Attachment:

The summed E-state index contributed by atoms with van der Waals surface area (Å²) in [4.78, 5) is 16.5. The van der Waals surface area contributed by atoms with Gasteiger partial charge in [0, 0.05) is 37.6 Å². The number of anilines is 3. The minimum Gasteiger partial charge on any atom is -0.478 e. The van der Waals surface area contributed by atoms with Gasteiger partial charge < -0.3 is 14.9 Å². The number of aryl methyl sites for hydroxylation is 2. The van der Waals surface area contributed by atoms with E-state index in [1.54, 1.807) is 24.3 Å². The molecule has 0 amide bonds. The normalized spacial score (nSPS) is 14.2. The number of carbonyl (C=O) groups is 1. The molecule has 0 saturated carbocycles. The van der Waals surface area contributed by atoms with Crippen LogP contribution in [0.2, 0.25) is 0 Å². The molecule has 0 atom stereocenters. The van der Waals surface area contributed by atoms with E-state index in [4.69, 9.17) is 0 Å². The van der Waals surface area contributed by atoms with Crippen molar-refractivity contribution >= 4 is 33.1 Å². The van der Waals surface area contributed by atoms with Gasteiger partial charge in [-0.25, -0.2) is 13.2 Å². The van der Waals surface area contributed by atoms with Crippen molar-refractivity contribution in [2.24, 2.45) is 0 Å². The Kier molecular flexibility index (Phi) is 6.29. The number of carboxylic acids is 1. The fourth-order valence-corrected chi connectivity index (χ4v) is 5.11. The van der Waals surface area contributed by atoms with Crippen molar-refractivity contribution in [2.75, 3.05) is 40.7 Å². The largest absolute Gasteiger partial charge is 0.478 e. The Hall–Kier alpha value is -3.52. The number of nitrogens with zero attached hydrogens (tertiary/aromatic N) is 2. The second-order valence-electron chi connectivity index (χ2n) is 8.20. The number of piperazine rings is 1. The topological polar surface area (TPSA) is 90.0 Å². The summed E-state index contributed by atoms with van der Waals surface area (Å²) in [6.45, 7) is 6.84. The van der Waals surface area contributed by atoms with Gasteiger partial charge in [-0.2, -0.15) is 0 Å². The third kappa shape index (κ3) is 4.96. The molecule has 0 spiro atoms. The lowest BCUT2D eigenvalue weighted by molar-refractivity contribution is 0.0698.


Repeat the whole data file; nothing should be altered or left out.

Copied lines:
The summed E-state index contributed by atoms with van der Waals surface area (Å²) in [4.78, 5) is 16.5. The van der Waals surface area contributed by atoms with Gasteiger partial charge in [0, 0.05) is 37.6 Å². The number of anilines is 3. The minimum Gasteiger partial charge on any atom is -0.478 e. The van der Waals surface area contributed by atoms with Gasteiger partial charge < -0.3 is 14.9 Å². The number of aryl methyl sites for hydroxylation is 2. The van der Waals surface area contributed by atoms with E-state index in [1.54, 1.807) is 24.3 Å². The molecule has 0 amide bonds. The normalized spacial score (nSPS) is 14.2. The number of carbonyl (C=O) groups is 1. The molecule has 0 saturated carbocycles. The van der Waals surface area contributed by atoms with Crippen LogP contribution in [0.2, 0.25) is 0 Å². The molecule has 0 atom stereocenters. The van der Waals surface area contributed by atoms with E-state index in [4.69, 9.17) is 0 Å². The van der Waals surface area contributed by atoms with Crippen molar-refractivity contribution >= 4 is 33.1 Å². The van der Waals surface area contributed by atoms with Gasteiger partial charge in [-0.25, -0.2) is 13.2 Å². The van der Waals surface area contributed by atoms with Crippen molar-refractivity contribution in [2.24, 2.45) is 0 Å². The Kier molecular flexibility index (Phi) is 6.29. The number of carboxylic acids is 1. The fourth-order valence-corrected chi connectivity index (χ4v) is 5.11. The van der Waals surface area contributed by atoms with Crippen molar-refractivity contribution in [2.75, 3.05) is 40.7 Å². The largest absolute Gasteiger partial charge is 0.478 e. The Hall–Kier alpha value is -3.52. The number of nitrogens with zero attached hydrogens (tertiary/aromatic N) is 2. The second-order valence-electron chi connectivity index (χ2n) is 8.20. The number of piperazine rings is 1. The topological polar surface area (TPSA) is 90.0 Å². The summed E-state index contributed by atoms with van der Waals surface area (Å²) in [6.45, 7) is 6.84. The van der Waals surface area contributed by atoms with Gasteiger partial charge in [-0.2, -0.15) is 0 Å². The third kappa shape index (κ3) is 4.96. The molecule has 0 spiro atoms. The lowest BCUT2D eigenvalue weighted by molar-refractivity contribution is 0.0698.